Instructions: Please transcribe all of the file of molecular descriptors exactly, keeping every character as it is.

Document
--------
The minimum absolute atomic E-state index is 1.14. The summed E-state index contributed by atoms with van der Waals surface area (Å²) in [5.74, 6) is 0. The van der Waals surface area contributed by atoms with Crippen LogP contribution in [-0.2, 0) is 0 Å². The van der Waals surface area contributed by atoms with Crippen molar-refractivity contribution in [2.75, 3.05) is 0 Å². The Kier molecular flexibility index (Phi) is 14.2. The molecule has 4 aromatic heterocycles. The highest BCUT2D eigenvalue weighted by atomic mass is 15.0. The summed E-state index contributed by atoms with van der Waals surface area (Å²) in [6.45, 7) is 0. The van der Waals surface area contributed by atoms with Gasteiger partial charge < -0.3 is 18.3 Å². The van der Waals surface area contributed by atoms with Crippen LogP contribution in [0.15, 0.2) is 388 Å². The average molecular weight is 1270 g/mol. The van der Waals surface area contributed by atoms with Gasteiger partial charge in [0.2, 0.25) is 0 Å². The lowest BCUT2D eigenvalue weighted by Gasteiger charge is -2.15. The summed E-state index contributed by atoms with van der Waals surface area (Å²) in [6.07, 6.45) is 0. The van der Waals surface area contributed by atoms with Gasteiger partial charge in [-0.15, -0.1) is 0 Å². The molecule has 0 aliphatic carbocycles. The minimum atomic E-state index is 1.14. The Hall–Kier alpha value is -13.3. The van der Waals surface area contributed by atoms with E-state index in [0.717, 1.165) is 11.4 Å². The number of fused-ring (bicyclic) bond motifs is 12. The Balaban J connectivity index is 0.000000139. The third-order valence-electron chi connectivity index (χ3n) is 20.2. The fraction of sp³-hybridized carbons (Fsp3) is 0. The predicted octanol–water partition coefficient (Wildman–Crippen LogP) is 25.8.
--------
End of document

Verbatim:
The minimum absolute atomic E-state index is 1.14. The summed E-state index contributed by atoms with van der Waals surface area (Å²) in [5.74, 6) is 0. The van der Waals surface area contributed by atoms with Crippen LogP contribution in [-0.2, 0) is 0 Å². The van der Waals surface area contributed by atoms with Crippen molar-refractivity contribution in [2.75, 3.05) is 0 Å². The Kier molecular flexibility index (Phi) is 14.2. The molecule has 4 aromatic heterocycles. The highest BCUT2D eigenvalue weighted by atomic mass is 15.0. The summed E-state index contributed by atoms with van der Waals surface area (Å²) in [6.45, 7) is 0. The van der Waals surface area contributed by atoms with Gasteiger partial charge < -0.3 is 18.3 Å². The van der Waals surface area contributed by atoms with Crippen LogP contribution in [0.15, 0.2) is 388 Å². The average molecular weight is 1270 g/mol. The van der Waals surface area contributed by atoms with Gasteiger partial charge in [0.2, 0.25) is 0 Å². The lowest BCUT2D eigenvalue weighted by Gasteiger charge is -2.15. The summed E-state index contributed by atoms with van der Waals surface area (Å²) in [6.07, 6.45) is 0. The van der Waals surface area contributed by atoms with Gasteiger partial charge in [-0.15, -0.1) is 0 Å². The molecule has 0 aliphatic carbocycles. The minimum atomic E-state index is 1.14. The Hall–Kier alpha value is -13.3. The van der Waals surface area contributed by atoms with E-state index in [0.717, 1.165) is 11.4 Å². The number of fused-ring (bicyclic) bond motifs is 12. The Balaban J connectivity index is 0.000000139. The third-order valence-electron chi connectivity index (χ3n) is 20.2. The fraction of sp³-hybridized carbons (Fsp3) is 0. The predicted octanol–water partition coefficient (Wildman–Crippen LogP) is 25.8.